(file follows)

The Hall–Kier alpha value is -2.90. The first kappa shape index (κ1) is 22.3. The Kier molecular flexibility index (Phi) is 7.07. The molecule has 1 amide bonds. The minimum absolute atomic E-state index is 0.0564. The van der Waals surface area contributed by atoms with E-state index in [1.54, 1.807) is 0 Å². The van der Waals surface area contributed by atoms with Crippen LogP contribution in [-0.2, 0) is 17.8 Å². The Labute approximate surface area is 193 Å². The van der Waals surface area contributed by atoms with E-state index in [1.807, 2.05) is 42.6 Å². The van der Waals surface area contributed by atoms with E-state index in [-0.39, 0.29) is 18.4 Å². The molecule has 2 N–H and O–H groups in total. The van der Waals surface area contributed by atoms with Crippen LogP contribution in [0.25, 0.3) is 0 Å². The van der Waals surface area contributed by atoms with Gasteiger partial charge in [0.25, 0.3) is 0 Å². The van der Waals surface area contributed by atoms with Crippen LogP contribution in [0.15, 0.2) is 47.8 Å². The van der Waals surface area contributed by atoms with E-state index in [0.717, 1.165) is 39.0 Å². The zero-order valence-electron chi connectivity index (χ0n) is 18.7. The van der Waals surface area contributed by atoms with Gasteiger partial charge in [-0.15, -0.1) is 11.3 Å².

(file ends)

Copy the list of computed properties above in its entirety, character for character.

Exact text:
The Hall–Kier alpha value is -2.90. The first kappa shape index (κ1) is 22.3. The Kier molecular flexibility index (Phi) is 7.07. The molecule has 1 amide bonds. The minimum absolute atomic E-state index is 0.0564. The van der Waals surface area contributed by atoms with E-state index in [1.54, 1.807) is 0 Å². The van der Waals surface area contributed by atoms with Crippen LogP contribution in [-0.2, 0) is 17.8 Å². The Labute approximate surface area is 193 Å². The van der Waals surface area contributed by atoms with E-state index in [1.807, 2.05) is 42.6 Å². The van der Waals surface area contributed by atoms with E-state index in [-0.39, 0.29) is 18.4 Å². The molecule has 2 N–H and O–H groups in total. The van der Waals surface area contributed by atoms with Crippen LogP contribution in [0.25, 0.3) is 0 Å². The van der Waals surface area contributed by atoms with Gasteiger partial charge in [0.25, 0.3) is 0 Å². The van der Waals surface area contributed by atoms with Crippen LogP contribution in [0.15, 0.2) is 47.8 Å². The van der Waals surface area contributed by atoms with E-state index in [0.717, 1.165) is 39.0 Å². The zero-order valence-electron chi connectivity index (χ0n) is 18.7. The van der Waals surface area contributed by atoms with Gasteiger partial charge in [-0.15, -0.1) is 11.3 Å².